So I continued on with life, staying pretty active through other exercises. I even had a pretty solid foray into road cycling. Life got busy, though, and I had a few close calls with cars so I decided — pretty easily — to let that go.
Around the time we moved to Colorado, I started to evaluate all the different messages I believed that held me back, both personally and professionally. Running was definitely one of those areas.
If I was smart about my hip issue and worked into training slowly, could I run a marathon? Why did I even blindly accept these messages that I “couldn’t do that”?
And more importantly, why was I even asking myself if I even could? I started to replace any doubts or questions with “if I am smart about this and work up to the distance, I will be able to run this marathon.”
So, within three days of moving to Colorado, I decided to start training for my first marathon (while also adjusting to the elevation!). It was sobering being at paces that were 4 minutes a mile slower than I had run in high school, but I kept with it. And on my 31st birthday, I completed my first marathon.
What I learned from my first marathon.
I don’t say this lightly when I say that marathon running changed my life. To this day, I can’t watch any race or marathon without crying. Overcoming limiting ideas in one area of my life directly corresponded to overcoming them in other areas of my life. I’m so grateful to this sport and this amazing community for teaching me that.
I also learned that I need to fuel my body for success. When it comes to marathoning, what I put in my body — both in quantity and quality — directly relates to my performance. Marathon running helped me to finally get my relationship to food straightened out. Food is what fuels me, not what plagues me.
Finally, I learned to take care of and listen to my body. Whether it is by getting enough sleep, doing yoga, stretching, or simply running my easy runs easy and my hard runs hard, I’ve learned to take care of my body so it can take care of me over the long haul.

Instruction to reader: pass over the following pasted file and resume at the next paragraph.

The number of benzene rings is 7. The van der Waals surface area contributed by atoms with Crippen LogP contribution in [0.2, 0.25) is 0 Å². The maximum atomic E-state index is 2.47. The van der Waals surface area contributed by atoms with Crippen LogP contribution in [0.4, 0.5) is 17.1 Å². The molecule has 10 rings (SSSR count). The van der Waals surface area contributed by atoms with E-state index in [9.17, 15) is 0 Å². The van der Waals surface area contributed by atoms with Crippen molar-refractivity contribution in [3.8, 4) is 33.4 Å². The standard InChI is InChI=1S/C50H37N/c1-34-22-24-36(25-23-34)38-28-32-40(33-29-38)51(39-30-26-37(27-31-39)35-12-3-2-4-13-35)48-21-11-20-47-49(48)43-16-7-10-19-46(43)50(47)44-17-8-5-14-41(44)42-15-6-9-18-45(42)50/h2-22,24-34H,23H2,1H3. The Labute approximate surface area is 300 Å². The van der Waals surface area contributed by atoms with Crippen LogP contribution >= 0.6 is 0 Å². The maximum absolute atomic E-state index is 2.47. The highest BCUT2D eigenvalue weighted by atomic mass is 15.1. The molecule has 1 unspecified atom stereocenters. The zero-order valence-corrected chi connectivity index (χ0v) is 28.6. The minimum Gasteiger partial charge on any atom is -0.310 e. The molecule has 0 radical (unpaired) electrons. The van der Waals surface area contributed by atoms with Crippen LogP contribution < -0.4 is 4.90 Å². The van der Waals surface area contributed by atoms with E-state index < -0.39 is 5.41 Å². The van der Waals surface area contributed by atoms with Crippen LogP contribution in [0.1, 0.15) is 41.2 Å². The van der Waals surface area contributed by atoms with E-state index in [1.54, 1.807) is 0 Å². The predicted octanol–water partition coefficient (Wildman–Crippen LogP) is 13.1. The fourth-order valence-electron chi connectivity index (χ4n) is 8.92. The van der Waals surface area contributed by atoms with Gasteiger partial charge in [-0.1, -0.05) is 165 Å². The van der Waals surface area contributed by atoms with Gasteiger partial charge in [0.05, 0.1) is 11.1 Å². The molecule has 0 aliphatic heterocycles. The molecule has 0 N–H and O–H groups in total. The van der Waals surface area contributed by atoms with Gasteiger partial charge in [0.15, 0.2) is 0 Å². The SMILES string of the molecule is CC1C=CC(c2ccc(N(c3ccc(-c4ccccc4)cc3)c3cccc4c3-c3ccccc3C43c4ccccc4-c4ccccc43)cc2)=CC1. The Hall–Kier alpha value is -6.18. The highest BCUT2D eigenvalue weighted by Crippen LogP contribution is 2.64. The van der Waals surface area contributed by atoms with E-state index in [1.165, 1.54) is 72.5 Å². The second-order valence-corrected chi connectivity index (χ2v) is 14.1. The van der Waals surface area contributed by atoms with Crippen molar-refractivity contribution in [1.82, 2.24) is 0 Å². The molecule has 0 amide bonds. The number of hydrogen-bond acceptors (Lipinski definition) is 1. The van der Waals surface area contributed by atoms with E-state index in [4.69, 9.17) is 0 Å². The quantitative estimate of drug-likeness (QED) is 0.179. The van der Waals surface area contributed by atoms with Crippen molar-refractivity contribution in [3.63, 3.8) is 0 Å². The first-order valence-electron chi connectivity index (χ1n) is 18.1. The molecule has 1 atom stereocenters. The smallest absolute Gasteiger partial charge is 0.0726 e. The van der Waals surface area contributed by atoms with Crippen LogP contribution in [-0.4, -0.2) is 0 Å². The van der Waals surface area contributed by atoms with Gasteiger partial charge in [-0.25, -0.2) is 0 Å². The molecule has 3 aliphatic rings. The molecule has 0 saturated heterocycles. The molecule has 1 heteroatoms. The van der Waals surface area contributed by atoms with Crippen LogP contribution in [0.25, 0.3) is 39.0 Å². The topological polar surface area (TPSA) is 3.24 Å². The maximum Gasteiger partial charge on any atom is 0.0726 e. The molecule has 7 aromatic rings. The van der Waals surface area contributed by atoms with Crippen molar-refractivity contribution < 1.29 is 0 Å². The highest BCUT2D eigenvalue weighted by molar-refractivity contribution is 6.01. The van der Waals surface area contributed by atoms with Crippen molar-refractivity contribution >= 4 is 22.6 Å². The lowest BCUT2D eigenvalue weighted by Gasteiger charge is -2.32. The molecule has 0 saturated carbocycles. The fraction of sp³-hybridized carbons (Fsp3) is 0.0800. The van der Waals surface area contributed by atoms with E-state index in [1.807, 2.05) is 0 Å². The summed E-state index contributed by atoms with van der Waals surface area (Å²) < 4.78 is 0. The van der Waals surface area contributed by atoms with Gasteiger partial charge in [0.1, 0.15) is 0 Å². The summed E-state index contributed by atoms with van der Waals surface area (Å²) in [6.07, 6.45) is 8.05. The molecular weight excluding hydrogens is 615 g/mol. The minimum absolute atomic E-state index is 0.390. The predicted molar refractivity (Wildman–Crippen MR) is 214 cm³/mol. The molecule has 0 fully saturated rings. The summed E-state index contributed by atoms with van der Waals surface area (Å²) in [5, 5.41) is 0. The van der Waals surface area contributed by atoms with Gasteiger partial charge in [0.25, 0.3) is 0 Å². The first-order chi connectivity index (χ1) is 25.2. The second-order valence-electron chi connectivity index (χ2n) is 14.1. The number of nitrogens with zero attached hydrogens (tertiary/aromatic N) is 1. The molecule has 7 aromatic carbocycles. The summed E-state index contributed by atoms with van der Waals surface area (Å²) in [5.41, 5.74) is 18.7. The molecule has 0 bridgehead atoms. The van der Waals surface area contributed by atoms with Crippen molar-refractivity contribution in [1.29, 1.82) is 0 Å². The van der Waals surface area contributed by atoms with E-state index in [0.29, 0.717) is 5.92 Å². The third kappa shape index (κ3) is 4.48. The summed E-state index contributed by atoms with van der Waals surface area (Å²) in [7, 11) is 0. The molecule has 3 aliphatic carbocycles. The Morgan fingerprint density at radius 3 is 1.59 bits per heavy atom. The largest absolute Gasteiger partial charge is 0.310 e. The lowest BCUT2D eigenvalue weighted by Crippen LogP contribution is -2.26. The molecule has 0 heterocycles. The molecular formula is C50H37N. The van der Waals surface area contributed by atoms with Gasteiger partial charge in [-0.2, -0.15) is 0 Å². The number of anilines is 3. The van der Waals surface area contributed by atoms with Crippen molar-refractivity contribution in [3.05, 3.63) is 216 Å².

What this running blog will be about.
Overall, my goal with this blog is to help share the joy and love of running so other people (i.e. you!) can experience the power of it in their (your!) lives. To that end, there are many topics I plan on covering and questions I plan on answering. Topics and questions such as:
- How I’ve run a faster marathon time
- How I fuel for best running performance
- How I learn and grow from both positive and negative running & racing experiences
- How to improve overall running speed & stamina
- What type of running recovery foods & exercises work best for me
- What cross-training I do for running.
- And, of course, stories about running with my insanely fit but insanely rabbit crazy dog, Allie.
I’m not a running coach and I’m not a dietician, but I hope that by sharing my experience I can help you find more joy through running.
Hearing from you
What about you? What is your running story? I’d love to hear more about it. Feel please share in the comments below or DM me on Instagram. Also, please let me know if there any particular running topics or questions you’d like me to cover in future posts and I’ll try my best to include those as well.
Thanks for reading and being on this journey with me. I look forward to all that is ahead!